In a special study of economic transformation and poverty reduction in Africa, the report finds that the region’s economies are transforming but not in ways that were expected. The region is largely bypassing industrialization as a major driver of growth and jobs, and the extent of reallocation of labor to high-productivity, nontraditional activities has been limited. This pattern of growth and transformation has implications for poverty reduction. In Africa, growth in agriculture and services has been more poverty reducing than growth in industry. In the rest of the world, by contrast, industry and services have a larger impact on reducing poverty.

Looking Ahead

Investments and policies to promote growth in rural economies emerge as critical for accelerating poverty reduction in Africa. Movement from rural areas to Africa’s growing cities is generating substantial domestic demand and has the potential to help spread the benefits of growth to more people.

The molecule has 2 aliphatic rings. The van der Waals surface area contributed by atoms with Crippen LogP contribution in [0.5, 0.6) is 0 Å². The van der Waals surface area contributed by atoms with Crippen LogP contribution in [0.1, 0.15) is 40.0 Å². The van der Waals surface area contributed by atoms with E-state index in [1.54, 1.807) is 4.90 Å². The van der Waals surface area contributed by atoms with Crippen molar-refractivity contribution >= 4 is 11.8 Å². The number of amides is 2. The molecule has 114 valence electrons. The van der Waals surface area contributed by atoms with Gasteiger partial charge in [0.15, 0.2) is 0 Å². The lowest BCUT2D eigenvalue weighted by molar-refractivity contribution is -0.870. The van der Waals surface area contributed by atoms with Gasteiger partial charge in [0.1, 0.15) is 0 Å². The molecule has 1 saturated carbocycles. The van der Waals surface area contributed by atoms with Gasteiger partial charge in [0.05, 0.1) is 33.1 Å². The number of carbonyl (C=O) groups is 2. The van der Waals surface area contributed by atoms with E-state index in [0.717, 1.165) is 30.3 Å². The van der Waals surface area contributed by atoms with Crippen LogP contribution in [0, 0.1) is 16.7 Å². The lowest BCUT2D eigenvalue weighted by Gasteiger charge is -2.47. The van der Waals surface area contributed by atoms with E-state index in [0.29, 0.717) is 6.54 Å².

But, designing policies that raise incomes for the poor is a key challenge and boosting agricultural productivity alone will not suffice. Investments in rural public goods (e.g. education, health, rural roads, electricity and ICT) and services (including in small towns) will be important to boost rural economies and facilitate transformational growth.

Finally, while manufacturing may not provide a solution, the report calls for Sub-Saharan Africa to expand its manufacturing base, especially by boosting the business climate, lowering transport cost, providing cheaper and more reliable power, and building a more educated labor force.

The Report’s Key Messages:

  • Global growth has been weak, with divergent trends in high-income countries, and below long-run growth levels in developing countries.

  • Sub-Saharan Africa is growing at a moderate pace, reflecting in part a slowdown in some of the region’s large economies. Public infrastructure investment, a rebound in agriculture, and a buoyant services sector are key drivers of growth in the region.